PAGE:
Xeodrifter is a reminder of games that have had such a profound impact on the medium, that they continued to be experimented with today. It’s hard to believe that it has been 29 years since Nintendo ushered in Metroid, a game that not only brought forth a dark, action packed universe of alien bounty hunting but also introduced the term “Metroidvania.” Since then, many games have adopted Metroidvania gameplay mechanics, such as Batman Arkham Origins: Blackgate and the most recently released Axiom Verge for the PlayStation 4. Shuffled in between video games of this genre come simpler titles like Xeodrifter, which may not have grand scope of other games, but it’s a little title that packs a big punch. Xeodrifter was just released on the PlayStation 4 and PlayStation Vita this past September 1st.
Xeodrifter comes from developer Renegade Kid of Austin, Texas. The previous works of the studio include Mutant Mudds for the PS3/Wii U, and last year’s solid-performing FPS Moon: Chronicles for the Nintendo 3Ds. The studio’s DNA involves a true sense of mystery and science-fiction, as well as very polished gameplay mechanics.
In Xeodrifter, a lone astronaut warps through the cosmos freely. Suddenly, a rogue asteroid strikes the ship and damages the core. Our hero lies stranded in a small solar system, with strange alien planets. To get home, our hero needs a warp core, which has been detected in the solar system. It is up to players to explore each world, defeat alien guardians, and find the warp core in order to get home.
Xeodrifter is a clear tip of the hat to the Metroid franchise. While it may not be as grand in scope and scale, it’s gameplay, presentation, and sequence of events make it a fun, thrilling experience. Players can travel to any planet they want but need to explore each level to gain new superpowers and access previously inaccessible areas. If players are thorough, they can discover secret areas, revealing additional weapon and health cells. The weapon cells go towards customizing the primary weapon our hero carries. That can be accessed by pushing the SELECT button, where players can see the map of their location, the allocation of power for their blaster, and activate their solar flare shot. When earned, it allows for a powerful charged shot that can obliterate shields and obstacles. Players can make it more powerful, fire a spread shot, increase the fire rate, or a combination of the aforementioned attributes.
Players gain new powers by finding the ancient alien Guardians. The Guardian rooms are identified on the map. Navigating to these rooms will take a combination of repeat gameplay, super powers, and correctly utilizing your blaster. The guardians play as thrilling boss fights, requiring skill and timing. The powers are varied and make the experience fun and interesting. The game will put up a solid challenge, but infinite retries, checkpoints, and the fact that you can save at your ship at anytime make the game enjoyable. In addition, the game readies you for a Guardian fight by giving you full health.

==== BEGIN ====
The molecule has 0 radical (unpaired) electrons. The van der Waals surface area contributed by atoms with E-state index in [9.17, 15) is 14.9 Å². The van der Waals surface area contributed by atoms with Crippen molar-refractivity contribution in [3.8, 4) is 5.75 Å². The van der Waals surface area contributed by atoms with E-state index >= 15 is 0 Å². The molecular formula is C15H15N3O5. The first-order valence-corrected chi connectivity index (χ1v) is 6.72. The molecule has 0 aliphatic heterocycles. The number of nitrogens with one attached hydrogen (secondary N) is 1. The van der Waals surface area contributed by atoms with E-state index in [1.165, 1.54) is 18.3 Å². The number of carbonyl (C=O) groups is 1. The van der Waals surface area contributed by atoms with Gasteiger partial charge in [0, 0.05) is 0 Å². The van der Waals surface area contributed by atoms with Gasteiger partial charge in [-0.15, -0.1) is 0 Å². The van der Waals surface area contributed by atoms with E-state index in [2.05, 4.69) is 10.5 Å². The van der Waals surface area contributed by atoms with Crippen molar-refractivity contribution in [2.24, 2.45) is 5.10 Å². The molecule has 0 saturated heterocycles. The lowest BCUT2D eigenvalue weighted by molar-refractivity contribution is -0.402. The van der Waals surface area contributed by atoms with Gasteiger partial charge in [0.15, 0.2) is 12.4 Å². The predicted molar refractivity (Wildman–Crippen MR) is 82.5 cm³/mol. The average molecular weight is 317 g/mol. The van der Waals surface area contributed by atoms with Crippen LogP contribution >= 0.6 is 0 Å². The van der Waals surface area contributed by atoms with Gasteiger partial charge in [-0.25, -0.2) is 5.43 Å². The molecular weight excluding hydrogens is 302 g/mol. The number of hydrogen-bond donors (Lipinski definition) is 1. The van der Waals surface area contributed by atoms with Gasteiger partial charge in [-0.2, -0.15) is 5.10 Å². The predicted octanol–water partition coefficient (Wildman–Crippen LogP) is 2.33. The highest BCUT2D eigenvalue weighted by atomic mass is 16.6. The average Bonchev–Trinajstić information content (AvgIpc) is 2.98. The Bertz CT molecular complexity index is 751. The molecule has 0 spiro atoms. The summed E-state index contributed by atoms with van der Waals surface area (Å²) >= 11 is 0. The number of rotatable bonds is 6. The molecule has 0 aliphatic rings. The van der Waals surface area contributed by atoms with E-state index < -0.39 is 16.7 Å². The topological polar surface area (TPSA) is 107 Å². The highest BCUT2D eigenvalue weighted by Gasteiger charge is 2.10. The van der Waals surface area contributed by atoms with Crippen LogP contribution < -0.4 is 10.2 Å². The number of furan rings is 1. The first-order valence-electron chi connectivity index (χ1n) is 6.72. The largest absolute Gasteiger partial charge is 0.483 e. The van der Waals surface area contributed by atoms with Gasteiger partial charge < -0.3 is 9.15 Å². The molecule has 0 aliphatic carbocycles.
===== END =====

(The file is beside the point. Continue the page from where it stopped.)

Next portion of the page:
On the Vita, the game looks, sounds, and controls very responsively, the players do not use the touch-screen or rear sensing pad. Movement is assigned to the analog sticks. Powers and blasters are assigned to the directional pad and button. The explorer can lie prone and fire weapons as well, which is helpful when facing certain enemies. The visuals feel like something ripped out of the Nintendo Entertainment System, and the music follows suit on that claim as well. The game becomes an excellent time for casual and experienced gamers alike. Coupled with the gameplay, I found myself thinking that I was playing a game on a Gameboy at times. The gameplay and presentation combine to make a wonderfully nostalgic experience.
Xeodrifter has a solid foundation, but the game is also very short. While this makes Xeodrifter a suitable title for mobile platforms such as the PlayStation Vita, it does leave something to be desired. Xeodrifter can be finished in about 2-3 hours. For trophy hunters, the game does challenge players to complete the game in less than an hour and earn the “Speedrun” trophy. This would mean another playthrough, but that’s it. A longer overall length could have meant for more gameplay, enemies, and variety.
In addition, Xeodrifter can become rather repetitive, with the same enemies encountered and not a varied set of levels. While the game’s length prevents prolonged fatigue and unwillingness to play, there could have been room to see more diverse gameplay, such as a spaceship combat sequence or a navigation level. It would have been neat to see more boss fights as well. Ultimately, the short length and repetitive gameplay hold Xeodrifter back.
While the game may be short and become repetitive by its end, it is hard to not enjoy the polish, charm, and thrilling fun of Xeodrifter. From the presentation evoking the gaming culture of 1986 to the boss fights and gameplay, the game is sure to provide a solid, fun gaming experience for gamers of all skill levels. Whether you have played Metroid repeatedly or have never even heard of the game that started the genre, Xeodrifter is very well worth your time.